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The King of Madison Avenue: David Ogilvy and the Making of Modern Advertising (Anglais) Broché – 11 juin 2010
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Description du produit
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Biographie de l'auteur
Kenneth Roman worked directly with David Ogilvy at Ogilvy & Mather for 26 years, beginning as an account executive and rising up to eventually become Chairman and CEO. He is the co-author of several books, including the bestselling business classics How to Advertise and Writing that Works, both of which are in their third editions. He lives in New York City.
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Commentaires client les plus utiles sur Amazon.com
Oglivy was one of the most famous men in advertising. Upon his death in 1999 at age 88, advertising executive Jerry Della Femina said, "He (Oglivy) will be the last advertising man whose death will be marked on the front of the New York Times."
In 1935, the 24-year-old Oglivy joined an advertising agency in London owned by his older brother. He went on to work for Gallup and British Intelligence in World War II before starting his own agency in 1948.
The 1950's was the golden age for Oglivy's advertising company. He handled accounts such as Helen Rubenstein, Dove, Hathaway Shirts (the man with the eye patch), Schweppes and Rolls Royce. The agency was so successful by 1957 that Oglivy turned away 50 clients that year.
In the 1960's, Oglivy handled accounts such as Sears, General Foods, Shell, American Express and Campbell Soup. But Oglivy's agency was not on the front lines of the creative revolution of the 1960s and 1970s.
Oglivy is perhaps best known for being the "apostle of brand image." He believed that every ad is part of a long-term investment in the personality of the brand.
He also believed that advertising is based on the ability to sell, not entertain, and that it should be based on research about what consumers want. He said there was nothing clever about good advertising. That it is a question of common sense and obeying certain proved principles.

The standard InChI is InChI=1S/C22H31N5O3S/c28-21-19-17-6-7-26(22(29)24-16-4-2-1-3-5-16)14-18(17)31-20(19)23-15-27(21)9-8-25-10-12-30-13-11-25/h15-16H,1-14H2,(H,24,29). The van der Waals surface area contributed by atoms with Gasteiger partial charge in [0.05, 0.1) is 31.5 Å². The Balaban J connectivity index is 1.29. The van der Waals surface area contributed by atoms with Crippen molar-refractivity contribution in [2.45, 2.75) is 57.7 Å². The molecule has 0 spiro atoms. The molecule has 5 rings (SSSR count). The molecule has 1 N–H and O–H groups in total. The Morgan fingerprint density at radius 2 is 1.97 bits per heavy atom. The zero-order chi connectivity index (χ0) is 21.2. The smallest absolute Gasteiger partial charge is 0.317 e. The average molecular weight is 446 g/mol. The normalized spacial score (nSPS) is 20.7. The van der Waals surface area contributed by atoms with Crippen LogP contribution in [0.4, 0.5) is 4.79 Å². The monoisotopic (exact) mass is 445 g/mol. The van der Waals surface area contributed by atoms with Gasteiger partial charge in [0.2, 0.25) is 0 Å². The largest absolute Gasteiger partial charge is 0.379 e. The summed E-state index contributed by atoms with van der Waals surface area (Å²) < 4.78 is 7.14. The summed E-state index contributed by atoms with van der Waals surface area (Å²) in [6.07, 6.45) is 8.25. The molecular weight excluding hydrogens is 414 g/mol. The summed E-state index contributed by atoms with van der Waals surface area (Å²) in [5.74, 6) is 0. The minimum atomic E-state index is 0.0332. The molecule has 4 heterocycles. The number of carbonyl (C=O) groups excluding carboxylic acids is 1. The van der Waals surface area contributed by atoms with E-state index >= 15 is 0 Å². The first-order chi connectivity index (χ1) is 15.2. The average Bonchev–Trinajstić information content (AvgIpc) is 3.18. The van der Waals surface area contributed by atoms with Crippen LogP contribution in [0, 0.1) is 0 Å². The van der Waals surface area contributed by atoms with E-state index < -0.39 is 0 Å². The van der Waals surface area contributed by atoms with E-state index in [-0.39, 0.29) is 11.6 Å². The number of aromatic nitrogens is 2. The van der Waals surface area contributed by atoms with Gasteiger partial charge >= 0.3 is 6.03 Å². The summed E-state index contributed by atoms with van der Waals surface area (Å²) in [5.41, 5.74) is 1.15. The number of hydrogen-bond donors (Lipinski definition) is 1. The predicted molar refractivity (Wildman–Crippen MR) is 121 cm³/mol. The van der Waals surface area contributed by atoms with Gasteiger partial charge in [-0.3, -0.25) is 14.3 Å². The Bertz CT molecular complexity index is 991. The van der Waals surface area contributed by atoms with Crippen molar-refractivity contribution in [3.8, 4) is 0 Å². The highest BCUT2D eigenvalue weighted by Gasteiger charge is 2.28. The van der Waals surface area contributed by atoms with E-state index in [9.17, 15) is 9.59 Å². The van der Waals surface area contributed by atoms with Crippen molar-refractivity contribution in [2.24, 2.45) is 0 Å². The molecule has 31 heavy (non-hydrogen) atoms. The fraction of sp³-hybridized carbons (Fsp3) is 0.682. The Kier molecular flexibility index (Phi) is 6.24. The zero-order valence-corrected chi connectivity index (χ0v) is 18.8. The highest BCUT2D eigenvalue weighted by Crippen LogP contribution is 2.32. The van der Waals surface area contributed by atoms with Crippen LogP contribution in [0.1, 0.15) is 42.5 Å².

Oglivy is also well known for his comment, "The consumer is not a moron. She's your wife. Don't insult her intelligence."
Oglivy retired in 1973 and sold the agency in 1989. The 1990s marked a downward spiral for Oglivy and Mather, which once had been the third largest advertising agency in the country.
Roman offers a balanced view of Oglivy, portraying his eccentricities and shortcomings. He points out that Oglivy, a product of the print generation, was slow to appreciate television and the power of music to evoke emotion and sell products.
This book is interesting, thoroughly researched and well documented. Roman writes well and never lets the book bog down in places where it might have.
I think the first half of this book would be greatly valuable to young people particularly young men. It's easy to get discouraged when things don't work out the way you want them. You had advantages and squandered them. Or, you had disadvantages that prevented you from achieving what you wanted to achieve. You had talent but found yourself in the wrong field. You went to the wrong college or majored in the wrong subject. You took the wrong job with the wrong company It might sound contradictory but David Oglivy's story has elements of all of these things. It also shows how much chance and being prepared to take advantage of unexpected opportunities play a role in success. It gets you to think if there was one route to success, there would only be one successful person. His clear headed vision of what advertising should do (sell the products) may seem trite and obvious but not if you can do it with the flair of a David Ogilvy.
Don't let the cover photo scare you. Why someone who was in advertising chose that picture for the cover of the book, I'll never know. It is a very valuable book despite the cover.